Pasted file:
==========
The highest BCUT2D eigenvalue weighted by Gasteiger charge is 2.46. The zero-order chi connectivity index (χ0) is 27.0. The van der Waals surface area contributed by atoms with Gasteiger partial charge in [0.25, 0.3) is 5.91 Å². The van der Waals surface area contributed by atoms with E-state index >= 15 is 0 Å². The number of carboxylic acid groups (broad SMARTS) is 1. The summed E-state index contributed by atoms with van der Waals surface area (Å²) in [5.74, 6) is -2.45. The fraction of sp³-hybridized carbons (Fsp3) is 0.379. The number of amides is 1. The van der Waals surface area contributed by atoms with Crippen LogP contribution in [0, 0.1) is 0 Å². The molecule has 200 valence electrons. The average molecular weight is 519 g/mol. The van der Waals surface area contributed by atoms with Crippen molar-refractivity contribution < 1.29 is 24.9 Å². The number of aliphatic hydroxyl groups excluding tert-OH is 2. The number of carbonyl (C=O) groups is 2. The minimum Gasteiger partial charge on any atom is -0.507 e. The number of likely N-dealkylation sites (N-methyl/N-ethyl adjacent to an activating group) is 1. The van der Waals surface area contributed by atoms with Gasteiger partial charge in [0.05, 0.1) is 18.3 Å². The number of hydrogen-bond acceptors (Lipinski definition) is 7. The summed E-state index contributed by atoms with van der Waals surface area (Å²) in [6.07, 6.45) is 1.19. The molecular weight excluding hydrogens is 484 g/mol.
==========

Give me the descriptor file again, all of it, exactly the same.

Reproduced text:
The highest BCUT2D eigenvalue weighted by Gasteiger charge is 2.46. The zero-order chi connectivity index (χ0) is 27.0. The van der Waals surface area contributed by atoms with Gasteiger partial charge in [0.25, 0.3) is 5.91 Å². The van der Waals surface area contributed by atoms with E-state index >= 15 is 0 Å². The number of carboxylic acid groups (broad SMARTS) is 1. The summed E-state index contributed by atoms with van der Waals surface area (Å²) in [5.74, 6) is -2.45. The fraction of sp³-hybridized carbons (Fsp3) is 0.379. The number of amides is 1. The van der Waals surface area contributed by atoms with Crippen LogP contribution in [0, 0.1) is 0 Å². The molecule has 200 valence electrons. The average molecular weight is 519 g/mol. The van der Waals surface area contributed by atoms with Crippen molar-refractivity contribution < 1.29 is 24.9 Å². The number of aliphatic hydroxyl groups excluding tert-OH is 2. The number of carbonyl (C=O) groups is 2. The minimum Gasteiger partial charge on any atom is -0.507 e. The number of likely N-dealkylation sites (N-methyl/N-ethyl adjacent to an activating group) is 1. The van der Waals surface area contributed by atoms with Gasteiger partial charge in [0.05, 0.1) is 18.3 Å². The number of hydrogen-bond acceptors (Lipinski definition) is 7. The summed E-state index contributed by atoms with van der Waals surface area (Å²) in [6.07, 6.45) is 1.19. The molecular weight excluding hydrogens is 484 g/mol.